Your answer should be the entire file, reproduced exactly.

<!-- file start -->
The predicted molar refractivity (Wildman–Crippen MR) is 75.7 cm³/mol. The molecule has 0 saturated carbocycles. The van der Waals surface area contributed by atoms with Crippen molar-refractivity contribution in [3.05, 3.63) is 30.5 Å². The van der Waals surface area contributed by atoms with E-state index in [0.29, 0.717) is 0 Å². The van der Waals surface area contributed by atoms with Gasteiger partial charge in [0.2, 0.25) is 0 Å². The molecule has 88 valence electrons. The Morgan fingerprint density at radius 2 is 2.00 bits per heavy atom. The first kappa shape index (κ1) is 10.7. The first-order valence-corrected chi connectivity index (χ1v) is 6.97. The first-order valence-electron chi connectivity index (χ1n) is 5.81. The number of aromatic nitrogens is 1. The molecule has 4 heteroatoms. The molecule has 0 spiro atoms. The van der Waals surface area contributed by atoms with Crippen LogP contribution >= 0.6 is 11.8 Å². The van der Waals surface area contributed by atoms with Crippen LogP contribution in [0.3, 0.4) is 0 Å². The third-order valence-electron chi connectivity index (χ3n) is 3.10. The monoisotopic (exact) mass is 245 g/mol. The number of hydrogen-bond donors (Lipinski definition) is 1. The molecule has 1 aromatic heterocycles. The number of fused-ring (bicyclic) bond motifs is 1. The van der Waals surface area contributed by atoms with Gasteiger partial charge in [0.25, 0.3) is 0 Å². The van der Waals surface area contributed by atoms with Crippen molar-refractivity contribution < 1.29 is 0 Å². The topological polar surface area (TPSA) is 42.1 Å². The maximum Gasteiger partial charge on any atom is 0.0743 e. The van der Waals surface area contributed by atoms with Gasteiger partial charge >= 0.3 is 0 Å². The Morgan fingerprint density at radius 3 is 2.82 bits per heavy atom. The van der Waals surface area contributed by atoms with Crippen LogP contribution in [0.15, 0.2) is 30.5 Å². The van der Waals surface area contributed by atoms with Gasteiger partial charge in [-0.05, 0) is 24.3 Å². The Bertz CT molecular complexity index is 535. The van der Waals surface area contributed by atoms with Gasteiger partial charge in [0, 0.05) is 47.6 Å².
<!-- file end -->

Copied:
The predicted molar refractivity (Wildman–Crippen MR) is 75.7 cm³/mol. The molecule has 0 saturated carbocycles. The van der Waals surface area contributed by atoms with Crippen molar-refractivity contribution in [3.05, 3.63) is 30.5 Å². The van der Waals surface area contributed by atoms with E-state index in [0.29, 0.717) is 0 Å². The van der Waals surface area contributed by atoms with Gasteiger partial charge in [0.2, 0.25) is 0 Å². The molecule has 88 valence electrons. The Morgan fingerprint density at radius 2 is 2.00 bits per heavy atom. The first kappa shape index (κ1) is 10.7. The first-order valence-corrected chi connectivity index (χ1v) is 6.97. The first-order valence-electron chi connectivity index (χ1n) is 5.81. The number of aromatic nitrogens is 1. The molecule has 4 heteroatoms. The molecule has 0 spiro atoms. The van der Waals surface area contributed by atoms with Crippen LogP contribution >= 0.6 is 11.8 Å². The van der Waals surface area contributed by atoms with Crippen LogP contribution in [0.3, 0.4) is 0 Å². The third-order valence-electron chi connectivity index (χ3n) is 3.10. The monoisotopic (exact) mass is 245 g/mol. The number of hydrogen-bond donors (Lipinski definition) is 1. The molecule has 1 aromatic heterocycles. The number of fused-ring (bicyclic) bond motifs is 1. The van der Waals surface area contributed by atoms with Gasteiger partial charge in [0.25, 0.3) is 0 Å². The van der Waals surface area contributed by atoms with Crippen molar-refractivity contribution < 1.29 is 0 Å². The topological polar surface area (TPSA) is 42.1 Å². The maximum Gasteiger partial charge on any atom is 0.0743 e. The van der Waals surface area contributed by atoms with Gasteiger partial charge >= 0.3 is 0 Å². The Morgan fingerprint density at radius 3 is 2.82 bits per heavy atom. The van der Waals surface area contributed by atoms with Crippen LogP contribution in [0.15, 0.2) is 30.5 Å². The van der Waals surface area contributed by atoms with Gasteiger partial charge in [-0.05, 0) is 24.3 Å². The Bertz CT molecular complexity index is 535. The van der Waals surface area contributed by atoms with Gasteiger partial charge in [0, 0.05) is 47.6 Å².